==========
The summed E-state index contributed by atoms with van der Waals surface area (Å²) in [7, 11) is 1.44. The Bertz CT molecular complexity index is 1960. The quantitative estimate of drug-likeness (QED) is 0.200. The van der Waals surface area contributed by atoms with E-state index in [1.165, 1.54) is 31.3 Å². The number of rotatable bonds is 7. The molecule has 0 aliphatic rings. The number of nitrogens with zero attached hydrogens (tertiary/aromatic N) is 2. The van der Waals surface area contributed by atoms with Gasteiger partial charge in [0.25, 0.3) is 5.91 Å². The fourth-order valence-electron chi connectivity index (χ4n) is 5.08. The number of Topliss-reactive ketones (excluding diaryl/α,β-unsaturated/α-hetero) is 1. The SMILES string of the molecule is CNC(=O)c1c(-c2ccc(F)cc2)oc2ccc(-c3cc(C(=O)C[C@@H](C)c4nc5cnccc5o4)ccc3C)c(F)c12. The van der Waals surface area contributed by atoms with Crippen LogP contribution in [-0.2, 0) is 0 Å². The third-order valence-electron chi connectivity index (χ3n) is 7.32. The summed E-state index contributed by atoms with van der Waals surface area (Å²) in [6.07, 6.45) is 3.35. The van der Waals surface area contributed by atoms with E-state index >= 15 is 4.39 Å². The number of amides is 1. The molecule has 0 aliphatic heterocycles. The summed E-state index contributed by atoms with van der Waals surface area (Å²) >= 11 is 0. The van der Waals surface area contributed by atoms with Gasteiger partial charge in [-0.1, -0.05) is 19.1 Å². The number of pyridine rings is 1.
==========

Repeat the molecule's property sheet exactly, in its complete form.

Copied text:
The summed E-state index contributed by atoms with van der Waals surface area (Å²) in [7, 11) is 1.44. The Bertz CT molecular complexity index is 1960. The quantitative estimate of drug-likeness (QED) is 0.200. The van der Waals surface area contributed by atoms with E-state index in [1.165, 1.54) is 31.3 Å². The number of rotatable bonds is 7. The molecule has 0 aliphatic rings. The number of nitrogens with zero attached hydrogens (tertiary/aromatic N) is 2. The van der Waals surface area contributed by atoms with Gasteiger partial charge in [0.25, 0.3) is 5.91 Å². The fourth-order valence-electron chi connectivity index (χ4n) is 5.08. The number of Topliss-reactive ketones (excluding diaryl/α,β-unsaturated/α-hetero) is 1. The SMILES string of the molecule is CNC(=O)c1c(-c2ccc(F)cc2)oc2ccc(-c3cc(C(=O)C[C@@H](C)c4nc5cnccc5o4)ccc3C)c(F)c12. The van der Waals surface area contributed by atoms with Crippen LogP contribution in [-0.2, 0) is 0 Å². The third-order valence-electron chi connectivity index (χ3n) is 7.32. The summed E-state index contributed by atoms with van der Waals surface area (Å²) in [6.07, 6.45) is 3.35. The van der Waals surface area contributed by atoms with E-state index >= 15 is 4.39 Å². The number of amides is 1. The molecule has 0 aliphatic heterocycles. The summed E-state index contributed by atoms with van der Waals surface area (Å²) >= 11 is 0. The van der Waals surface area contributed by atoms with Gasteiger partial charge in [-0.1, -0.05) is 19.1 Å². The number of pyridine rings is 1.